"The Melbourne City Baths was first opened in 1860 and has continued to
provide health and fitness services to the community for more than 140
years, an achievement that distinguishes the baths from any other health and
fitness facility in Victoria.
In Melbourne’s founding years, a bathroom in the home was a luxury only the
wealthy could afford. For most, a weekly wash or dip in Port Phillip Bay or
the Yarra River sufficed.
By the 1850s the Yarra had become quite polluted and an epidemic of typhoid
fever hit the city causing many deaths. However, people continued to swim
and drink the water.
One of the Melbourne City Councillors, Sizar Elliott, initiated moves to
build public baths and urinals in the city. A triangular piece of land on
the corner of Swanston and Franklin streets was chosen and the City Baths
was opened on 9 January 1860. People flocked to the baths and it was
reported that 79,096 men and 2,950 women enjoyed the facilities in the first
For financial reasons the council decided to lease the baths but lack of
maintenance resulted in such deterioration of the building that it was
closed down in 1899.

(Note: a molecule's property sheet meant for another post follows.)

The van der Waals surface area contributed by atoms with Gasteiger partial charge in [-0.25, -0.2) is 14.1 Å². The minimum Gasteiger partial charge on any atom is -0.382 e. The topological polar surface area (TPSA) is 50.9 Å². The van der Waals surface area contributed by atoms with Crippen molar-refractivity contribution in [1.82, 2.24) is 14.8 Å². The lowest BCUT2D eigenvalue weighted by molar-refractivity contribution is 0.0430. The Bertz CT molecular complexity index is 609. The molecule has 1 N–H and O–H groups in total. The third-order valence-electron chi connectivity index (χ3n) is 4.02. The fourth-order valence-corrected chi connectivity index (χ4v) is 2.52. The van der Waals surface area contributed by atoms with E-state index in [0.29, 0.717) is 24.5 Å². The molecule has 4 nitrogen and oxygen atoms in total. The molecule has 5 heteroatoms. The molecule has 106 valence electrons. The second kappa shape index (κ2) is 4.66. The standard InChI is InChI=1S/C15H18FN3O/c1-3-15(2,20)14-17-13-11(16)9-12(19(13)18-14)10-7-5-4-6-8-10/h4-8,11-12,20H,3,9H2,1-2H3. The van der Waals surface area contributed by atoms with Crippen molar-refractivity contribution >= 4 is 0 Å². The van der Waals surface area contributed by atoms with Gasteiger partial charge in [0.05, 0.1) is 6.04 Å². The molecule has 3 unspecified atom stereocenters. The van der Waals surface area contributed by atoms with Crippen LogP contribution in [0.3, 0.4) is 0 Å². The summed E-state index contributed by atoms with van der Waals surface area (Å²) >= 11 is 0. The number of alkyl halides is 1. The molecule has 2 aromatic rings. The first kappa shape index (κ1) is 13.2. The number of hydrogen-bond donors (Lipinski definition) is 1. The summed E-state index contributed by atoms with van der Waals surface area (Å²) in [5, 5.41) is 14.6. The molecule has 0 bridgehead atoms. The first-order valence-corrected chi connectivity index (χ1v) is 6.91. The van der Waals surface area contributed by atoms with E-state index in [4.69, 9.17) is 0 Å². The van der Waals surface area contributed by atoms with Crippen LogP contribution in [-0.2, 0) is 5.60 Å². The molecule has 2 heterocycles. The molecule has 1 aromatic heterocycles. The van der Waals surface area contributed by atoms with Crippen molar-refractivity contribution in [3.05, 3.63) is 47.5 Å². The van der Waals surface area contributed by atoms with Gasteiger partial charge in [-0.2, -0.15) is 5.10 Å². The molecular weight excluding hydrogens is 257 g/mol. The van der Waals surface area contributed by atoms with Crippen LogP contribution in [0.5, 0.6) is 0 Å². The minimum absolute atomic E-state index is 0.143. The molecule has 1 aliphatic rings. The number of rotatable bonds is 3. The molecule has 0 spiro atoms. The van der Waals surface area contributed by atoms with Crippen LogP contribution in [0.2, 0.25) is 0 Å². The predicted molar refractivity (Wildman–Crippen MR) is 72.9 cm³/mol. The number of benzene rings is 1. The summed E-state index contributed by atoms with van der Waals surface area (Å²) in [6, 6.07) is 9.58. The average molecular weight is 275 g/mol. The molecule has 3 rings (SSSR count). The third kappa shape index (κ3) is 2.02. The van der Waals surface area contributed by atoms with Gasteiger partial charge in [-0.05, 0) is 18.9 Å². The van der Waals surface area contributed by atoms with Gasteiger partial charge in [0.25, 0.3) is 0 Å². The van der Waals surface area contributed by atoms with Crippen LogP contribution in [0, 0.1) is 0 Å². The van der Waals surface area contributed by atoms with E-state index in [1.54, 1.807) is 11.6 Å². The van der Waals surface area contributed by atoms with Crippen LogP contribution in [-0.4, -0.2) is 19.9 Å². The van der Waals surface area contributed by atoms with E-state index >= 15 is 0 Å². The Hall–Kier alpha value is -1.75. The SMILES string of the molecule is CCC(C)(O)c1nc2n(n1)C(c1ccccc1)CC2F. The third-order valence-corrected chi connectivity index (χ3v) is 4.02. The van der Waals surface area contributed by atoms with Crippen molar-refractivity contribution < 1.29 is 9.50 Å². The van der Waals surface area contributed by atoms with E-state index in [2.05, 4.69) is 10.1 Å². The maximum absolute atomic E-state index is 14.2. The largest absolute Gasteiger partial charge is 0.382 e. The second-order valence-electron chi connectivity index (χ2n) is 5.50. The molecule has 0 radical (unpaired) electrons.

In 1901 the corporation of the City of Melbourne advertised a national
competition for the design of new public baths on the same site as the
previous baths. The winning entry was from a well-known architect J J Clark,
who also designed Melbourne’s Treasury Building.
The Lord Mayor, Councillor Sir Malcolm D McEacharn, officially opened the
new Melbourne City Baths on 23 March 1904 in the presence of the Premier,
the right honourable Thomas Bent, and other guests.
The design reflected all the social conventions of the turn of the century.
There was segregation of the sexes for all facilities, right down to
separate street entrances. Class distinctions were also apparent with second
class baths in the basement and first class baths on the main floor.
Facilities consisted of two swimming pools, 16 slipper baths and six spray
baths each for the men and women.
There were also Turkish and vapour baths, a Jewish ceremonial bath (Mikvah
bath) and a laundry.
Mixed bathing was introduced into the City Baths in 1947 and the popularity
of the swimming pool began to increase.
The success of the Australian swimmers in the Melbourne Olympic Games in
1956 further contributed to the popularity of the swimming pools, after
which attendance rocketed to over 300,000 per year. In fact the baths had
been considered as a possible venue for the Olympic swimming events but were
disregarded due to the state of the facilities.
Melbourne City Baths is now a leading health, fitness and wellness centre
with innovative programs and modern equipment, as well as being a
significant historical icon that is visited by thousands of national and
The uniqueness of the building and the significance it holds for so many
Victorians has also prompted theatre groups, television programs and fashion
magazines to use the baths as the setting for their productions, films and
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